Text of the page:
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Notre Dame literacy research can improve learning outcomes and fight global

A new study by a team of University of Notre Dame researchers makes a significant contribution to understanding the factors that influence how young elementary school students respond to reading interventions in fragile and low-income contexts.

A new study by a team of University of Notre Dame researchers makes a significant contribution to understanding the factors that influence how young elementary school students respond to reading interventions in fragile and low-income contexts.

The study, published in the Comparative Education Review, evaluated an early-grade literacy intervention in Catholic schools in Haiti. The study has important implications for addressing educational inequities and improving learning outcomes to create opportunity and lift millions of children globally out of poverty.

“This research brings greater attention to questions of educational equity in the acquisition of foundational skills,” said lead author TJ D’Agostino, assistant professor of the practice with the Pulte Institute for Global Development, part of the University of Notre Dame’s Keough School of Global Affairs. “Which populations are being well served, which can we serve better, and how do we accomplish that? These findings can help guide future research and policy to expand literacy rates in low- and middle-income countries.”

Past research has shown that achieving reading comprehension by the end of second grade is crucial to progressing in school, which impacts future life opportunities, D’Agostino said. Some studies suggest achieving universal literacy could reduce global poverty by more than 10 percent.

Schools participating in the study received specialized teacher training as well as a curriculum in Haitian Creole and French that included a collated library. The curriculum included time for teachers to read aloud to students as well as time for students to read on their own. A group of coaches regularly visited participating schools to share best practices and evaluate what worked.

The study identified several factors that affected outcomes, including:

  • Instructional time (which suffered in some schools because of high rates of student and teacher absenteeism)

  • Curriculum uptake (whether teachers adhered to the new curriculum or instead mixed and matched it with more familiar resources)

  • School leadership (which was crucial to protecting time for learning, encouraging teacher buy-in to the program and providing extra support for students)

Researchers found that rural schools faced particular challenges, D’Agostino said, since they were more remote, received fewer coaching visits, tended to serve more marginalized populations and often experienced higher rates of student absenteeism.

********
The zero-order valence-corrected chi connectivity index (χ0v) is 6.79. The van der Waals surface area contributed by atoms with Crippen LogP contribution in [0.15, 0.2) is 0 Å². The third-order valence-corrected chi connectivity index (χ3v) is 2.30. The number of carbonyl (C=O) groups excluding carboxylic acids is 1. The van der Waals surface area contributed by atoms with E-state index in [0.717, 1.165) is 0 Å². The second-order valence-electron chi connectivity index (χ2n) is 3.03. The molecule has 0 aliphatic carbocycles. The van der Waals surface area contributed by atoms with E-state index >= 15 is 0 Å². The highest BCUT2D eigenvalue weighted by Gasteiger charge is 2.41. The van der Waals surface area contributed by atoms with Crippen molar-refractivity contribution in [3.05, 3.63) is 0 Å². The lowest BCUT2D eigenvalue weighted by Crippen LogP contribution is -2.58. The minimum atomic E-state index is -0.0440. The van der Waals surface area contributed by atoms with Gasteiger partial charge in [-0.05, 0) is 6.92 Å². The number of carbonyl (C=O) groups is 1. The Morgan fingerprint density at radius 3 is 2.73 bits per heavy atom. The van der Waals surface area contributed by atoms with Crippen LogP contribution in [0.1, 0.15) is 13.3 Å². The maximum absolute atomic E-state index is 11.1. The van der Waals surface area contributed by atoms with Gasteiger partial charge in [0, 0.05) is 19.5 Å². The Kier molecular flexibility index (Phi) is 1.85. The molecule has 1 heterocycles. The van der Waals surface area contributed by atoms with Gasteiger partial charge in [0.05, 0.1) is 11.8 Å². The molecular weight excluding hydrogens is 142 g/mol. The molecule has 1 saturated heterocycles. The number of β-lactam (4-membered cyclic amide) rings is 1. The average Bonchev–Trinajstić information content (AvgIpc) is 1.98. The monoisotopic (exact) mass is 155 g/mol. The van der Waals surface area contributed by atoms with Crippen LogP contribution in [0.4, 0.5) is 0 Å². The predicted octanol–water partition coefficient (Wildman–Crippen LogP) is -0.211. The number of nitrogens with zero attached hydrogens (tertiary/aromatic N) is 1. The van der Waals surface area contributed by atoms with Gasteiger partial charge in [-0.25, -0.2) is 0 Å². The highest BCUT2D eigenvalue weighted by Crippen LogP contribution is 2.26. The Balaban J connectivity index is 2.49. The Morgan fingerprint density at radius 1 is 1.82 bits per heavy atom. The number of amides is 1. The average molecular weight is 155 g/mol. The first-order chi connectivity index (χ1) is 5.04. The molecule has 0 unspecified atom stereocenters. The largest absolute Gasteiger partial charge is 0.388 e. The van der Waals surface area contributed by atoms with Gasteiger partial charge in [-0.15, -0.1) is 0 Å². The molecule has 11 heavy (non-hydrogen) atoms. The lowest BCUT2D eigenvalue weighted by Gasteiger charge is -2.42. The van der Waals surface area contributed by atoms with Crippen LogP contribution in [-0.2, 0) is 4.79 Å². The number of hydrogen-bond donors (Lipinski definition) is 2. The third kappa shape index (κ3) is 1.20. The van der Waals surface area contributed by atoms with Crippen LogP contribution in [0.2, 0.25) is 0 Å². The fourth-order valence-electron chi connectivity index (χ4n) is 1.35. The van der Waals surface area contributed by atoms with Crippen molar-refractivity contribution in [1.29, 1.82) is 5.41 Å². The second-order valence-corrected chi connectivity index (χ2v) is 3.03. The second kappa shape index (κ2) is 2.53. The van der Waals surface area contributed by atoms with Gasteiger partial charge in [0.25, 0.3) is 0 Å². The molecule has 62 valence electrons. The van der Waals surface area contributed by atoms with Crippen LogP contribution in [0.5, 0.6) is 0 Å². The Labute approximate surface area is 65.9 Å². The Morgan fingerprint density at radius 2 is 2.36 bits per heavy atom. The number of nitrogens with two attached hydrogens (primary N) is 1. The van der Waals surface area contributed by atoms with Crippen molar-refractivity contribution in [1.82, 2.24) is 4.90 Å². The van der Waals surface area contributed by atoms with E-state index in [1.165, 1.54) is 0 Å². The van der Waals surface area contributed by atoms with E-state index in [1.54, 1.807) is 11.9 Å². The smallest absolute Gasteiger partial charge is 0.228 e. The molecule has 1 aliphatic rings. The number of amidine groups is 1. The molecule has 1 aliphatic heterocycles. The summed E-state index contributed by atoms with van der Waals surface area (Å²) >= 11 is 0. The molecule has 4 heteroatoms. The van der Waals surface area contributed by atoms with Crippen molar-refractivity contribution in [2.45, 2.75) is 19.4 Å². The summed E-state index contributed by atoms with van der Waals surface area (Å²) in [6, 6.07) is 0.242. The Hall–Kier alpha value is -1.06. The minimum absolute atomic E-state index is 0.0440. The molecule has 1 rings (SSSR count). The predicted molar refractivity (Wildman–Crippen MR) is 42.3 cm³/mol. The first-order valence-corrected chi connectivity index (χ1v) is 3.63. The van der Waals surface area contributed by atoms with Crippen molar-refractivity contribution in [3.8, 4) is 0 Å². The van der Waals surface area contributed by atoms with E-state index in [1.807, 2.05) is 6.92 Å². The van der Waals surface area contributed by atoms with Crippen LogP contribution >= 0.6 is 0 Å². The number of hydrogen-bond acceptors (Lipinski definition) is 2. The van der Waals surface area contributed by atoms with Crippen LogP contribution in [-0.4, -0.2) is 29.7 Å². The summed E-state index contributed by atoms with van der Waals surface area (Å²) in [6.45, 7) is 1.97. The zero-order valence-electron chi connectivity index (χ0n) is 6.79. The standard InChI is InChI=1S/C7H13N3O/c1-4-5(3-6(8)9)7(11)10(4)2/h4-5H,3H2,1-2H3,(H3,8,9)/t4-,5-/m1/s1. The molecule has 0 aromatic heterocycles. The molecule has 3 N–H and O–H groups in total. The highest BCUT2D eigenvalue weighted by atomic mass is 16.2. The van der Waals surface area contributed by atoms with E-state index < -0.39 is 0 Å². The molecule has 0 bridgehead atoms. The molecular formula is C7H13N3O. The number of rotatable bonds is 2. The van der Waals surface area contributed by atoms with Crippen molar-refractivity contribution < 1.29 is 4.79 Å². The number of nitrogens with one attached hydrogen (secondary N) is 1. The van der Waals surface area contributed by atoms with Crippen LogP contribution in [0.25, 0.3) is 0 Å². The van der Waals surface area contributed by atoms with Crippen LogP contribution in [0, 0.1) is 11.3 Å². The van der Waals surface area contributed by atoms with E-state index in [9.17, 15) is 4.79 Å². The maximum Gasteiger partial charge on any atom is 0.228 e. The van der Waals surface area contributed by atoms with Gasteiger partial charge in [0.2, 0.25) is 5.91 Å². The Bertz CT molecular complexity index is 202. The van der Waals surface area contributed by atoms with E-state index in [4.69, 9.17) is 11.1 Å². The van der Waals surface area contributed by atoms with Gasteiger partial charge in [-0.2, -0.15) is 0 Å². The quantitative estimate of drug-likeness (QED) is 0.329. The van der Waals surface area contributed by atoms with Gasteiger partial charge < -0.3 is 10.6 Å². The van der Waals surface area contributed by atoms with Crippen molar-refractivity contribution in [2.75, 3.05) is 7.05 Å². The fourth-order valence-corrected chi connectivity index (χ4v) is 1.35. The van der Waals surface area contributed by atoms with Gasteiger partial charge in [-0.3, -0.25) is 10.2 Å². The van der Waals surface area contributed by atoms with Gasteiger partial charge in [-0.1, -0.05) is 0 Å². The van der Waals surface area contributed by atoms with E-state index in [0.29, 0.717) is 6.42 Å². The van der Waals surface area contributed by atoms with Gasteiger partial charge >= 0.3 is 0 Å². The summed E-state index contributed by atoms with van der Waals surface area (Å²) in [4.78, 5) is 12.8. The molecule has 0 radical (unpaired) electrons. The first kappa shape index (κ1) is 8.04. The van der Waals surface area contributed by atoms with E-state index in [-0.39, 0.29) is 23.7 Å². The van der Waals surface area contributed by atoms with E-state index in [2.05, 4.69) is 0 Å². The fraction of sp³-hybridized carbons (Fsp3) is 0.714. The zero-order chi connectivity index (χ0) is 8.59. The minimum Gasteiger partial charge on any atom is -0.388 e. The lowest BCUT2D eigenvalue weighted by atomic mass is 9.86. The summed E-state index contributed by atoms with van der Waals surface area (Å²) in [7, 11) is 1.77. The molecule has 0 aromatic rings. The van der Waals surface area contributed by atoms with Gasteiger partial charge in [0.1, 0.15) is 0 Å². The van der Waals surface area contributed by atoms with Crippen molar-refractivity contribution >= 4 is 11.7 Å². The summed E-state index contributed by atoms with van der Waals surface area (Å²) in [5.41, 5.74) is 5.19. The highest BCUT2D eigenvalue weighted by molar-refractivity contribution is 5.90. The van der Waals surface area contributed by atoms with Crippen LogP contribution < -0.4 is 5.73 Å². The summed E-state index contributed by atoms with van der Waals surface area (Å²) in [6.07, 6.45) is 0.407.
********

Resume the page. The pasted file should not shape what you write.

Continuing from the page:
A Haitian boy reads at school as part of a literacy intervention evaluated by Notre Dame researchers. The team’s work can inform the global work of major literacy donors such as USAID.

D’Agostino worked with fellow co-authors Danice Brown Guzmán and Paul Perrin of the Keough School’s Pulte Institute; Anasthasie Liberiste-Osirus, a training and technical assistance consultant who previously worked with Notre Dame’s Global Center for the Development of the Whole Child (GC-DWC), part of the University’s Institute for Educational Initiatives; and Kate Schuenke-Lucien of the GC-DWC.

The literacy intervention and research to evaluate its impact was supported by the GC-DWC Haiti in collaboration with Catholic Relief Services, the Catholic Church in Haiti, USAID, the W.K. Kellogg Foundation and an anonymous foundation. The program served more than 100,000 first- through third-grade students in nearly 350 schools between 2016 and 2020.

Ultimately, the study helped the Notre Dame team identify questions for future research, the co-authors said, and can inform future literacy interventions by organizations such as USAID, which is the largest bilateral donor of basic education assistance and works in more than 50 countries.

“Improving literacy skills in the school environment is an important part of a broader, deeper set of outcomes needed to address poverty,” Schuenke-Lucien said, noting that researchers sought to engage students holistically using home and church resources as well.

D’Agostino agreed. “It is deeply rewarding to contribute to programs that help people in marginalized communities develop life-changing skills,” he said, “and it is energizing to be a part of Notre Dame’s larger work to fight poverty.”

Contact: Tracy DeStazio, associate director of media relations, 574-631-9958 or [email protected]